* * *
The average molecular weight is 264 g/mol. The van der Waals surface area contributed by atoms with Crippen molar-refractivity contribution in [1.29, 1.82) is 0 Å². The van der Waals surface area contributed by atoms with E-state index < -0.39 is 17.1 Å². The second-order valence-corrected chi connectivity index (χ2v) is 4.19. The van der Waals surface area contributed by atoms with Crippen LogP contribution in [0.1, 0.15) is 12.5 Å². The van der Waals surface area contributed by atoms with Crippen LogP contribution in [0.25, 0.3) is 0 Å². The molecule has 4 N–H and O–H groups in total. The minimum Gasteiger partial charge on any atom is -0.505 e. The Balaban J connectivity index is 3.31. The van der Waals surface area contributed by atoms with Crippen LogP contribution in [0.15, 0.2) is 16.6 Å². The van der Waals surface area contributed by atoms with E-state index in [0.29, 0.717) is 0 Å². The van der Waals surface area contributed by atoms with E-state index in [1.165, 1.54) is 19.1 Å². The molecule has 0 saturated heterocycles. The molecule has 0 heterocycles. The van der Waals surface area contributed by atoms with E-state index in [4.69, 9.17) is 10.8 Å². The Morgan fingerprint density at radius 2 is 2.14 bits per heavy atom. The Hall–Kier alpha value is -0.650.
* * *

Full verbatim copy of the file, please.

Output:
The average molecular weight is 264 g/mol. The van der Waals surface area contributed by atoms with Crippen molar-refractivity contribution in [1.29, 1.82) is 0 Å². The van der Waals surface area contributed by atoms with E-state index < -0.39 is 17.1 Å². The second-order valence-corrected chi connectivity index (χ2v) is 4.19. The van der Waals surface area contributed by atoms with Crippen LogP contribution in [0.1, 0.15) is 12.5 Å². The van der Waals surface area contributed by atoms with Crippen LogP contribution in [0.25, 0.3) is 0 Å². The molecule has 4 N–H and O–H groups in total. The minimum Gasteiger partial charge on any atom is -0.505 e. The Balaban J connectivity index is 3.31. The van der Waals surface area contributed by atoms with Crippen LogP contribution in [0.15, 0.2) is 16.6 Å². The van der Waals surface area contributed by atoms with E-state index in [0.29, 0.717) is 0 Å². The van der Waals surface area contributed by atoms with E-state index in [1.165, 1.54) is 19.1 Å². The molecule has 0 saturated heterocycles. The molecule has 0 heterocycles. The van der Waals surface area contributed by atoms with E-state index in [4.69, 9.17) is 10.8 Å². The Morgan fingerprint density at radius 2 is 2.14 bits per heavy atom. The Hall–Kier alpha value is -0.650.